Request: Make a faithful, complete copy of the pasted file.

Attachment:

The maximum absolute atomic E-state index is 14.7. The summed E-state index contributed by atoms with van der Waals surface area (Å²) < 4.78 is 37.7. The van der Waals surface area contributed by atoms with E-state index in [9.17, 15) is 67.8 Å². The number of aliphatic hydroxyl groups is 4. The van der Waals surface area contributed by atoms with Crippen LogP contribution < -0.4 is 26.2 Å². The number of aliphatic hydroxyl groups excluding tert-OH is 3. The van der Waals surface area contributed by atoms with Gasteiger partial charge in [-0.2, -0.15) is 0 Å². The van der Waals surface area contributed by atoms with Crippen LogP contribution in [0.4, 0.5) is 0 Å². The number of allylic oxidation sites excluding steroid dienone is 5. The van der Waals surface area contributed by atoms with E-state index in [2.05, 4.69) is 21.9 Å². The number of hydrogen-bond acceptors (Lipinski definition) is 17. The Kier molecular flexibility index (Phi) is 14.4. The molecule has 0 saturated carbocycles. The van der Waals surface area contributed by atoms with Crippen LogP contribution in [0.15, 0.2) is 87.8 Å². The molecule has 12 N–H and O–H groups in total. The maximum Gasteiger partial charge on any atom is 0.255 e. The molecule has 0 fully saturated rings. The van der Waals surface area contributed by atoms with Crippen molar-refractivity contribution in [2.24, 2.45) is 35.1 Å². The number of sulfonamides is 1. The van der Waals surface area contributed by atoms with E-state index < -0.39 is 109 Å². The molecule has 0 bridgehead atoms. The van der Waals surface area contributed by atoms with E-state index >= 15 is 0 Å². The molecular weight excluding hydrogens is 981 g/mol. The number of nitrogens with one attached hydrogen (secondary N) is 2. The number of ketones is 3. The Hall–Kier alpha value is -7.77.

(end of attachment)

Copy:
The maximum absolute atomic E-state index is 14.7. The summed E-state index contributed by atoms with van der Waals surface area (Å²) < 4.78 is 37.7. The van der Waals surface area contributed by atoms with E-state index in [9.17, 15) is 67.8 Å². The number of aliphatic hydroxyl groups is 4. The van der Waals surface area contributed by atoms with Crippen LogP contribution < -0.4 is 26.2 Å². The number of aliphatic hydroxyl groups excluding tert-OH is 3. The van der Waals surface area contributed by atoms with Gasteiger partial charge in [-0.2, -0.15) is 0 Å². The van der Waals surface area contributed by atoms with Crippen LogP contribution in [0.4, 0.5) is 0 Å². The number of allylic oxidation sites excluding steroid dienone is 5. The van der Waals surface area contributed by atoms with E-state index in [2.05, 4.69) is 21.9 Å². The number of hydrogen-bond acceptors (Lipinski definition) is 17. The Kier molecular flexibility index (Phi) is 14.4. The molecule has 0 saturated carbocycles. The van der Waals surface area contributed by atoms with Crippen LogP contribution in [0.15, 0.2) is 87.8 Å². The molecule has 12 N–H and O–H groups in total. The maximum Gasteiger partial charge on any atom is 0.255 e. The molecule has 0 fully saturated rings. The van der Waals surface area contributed by atoms with Crippen molar-refractivity contribution in [2.24, 2.45) is 35.1 Å². The number of sulfonamides is 1. The van der Waals surface area contributed by atoms with E-state index < -0.39 is 109 Å². The molecule has 0 bridgehead atoms. The van der Waals surface area contributed by atoms with E-state index >= 15 is 0 Å². The molecular weight excluding hydrogens is 981 g/mol. The number of nitrogens with one attached hydrogen (secondary N) is 2. The number of ketones is 3. The Hall–Kier alpha value is -7.77.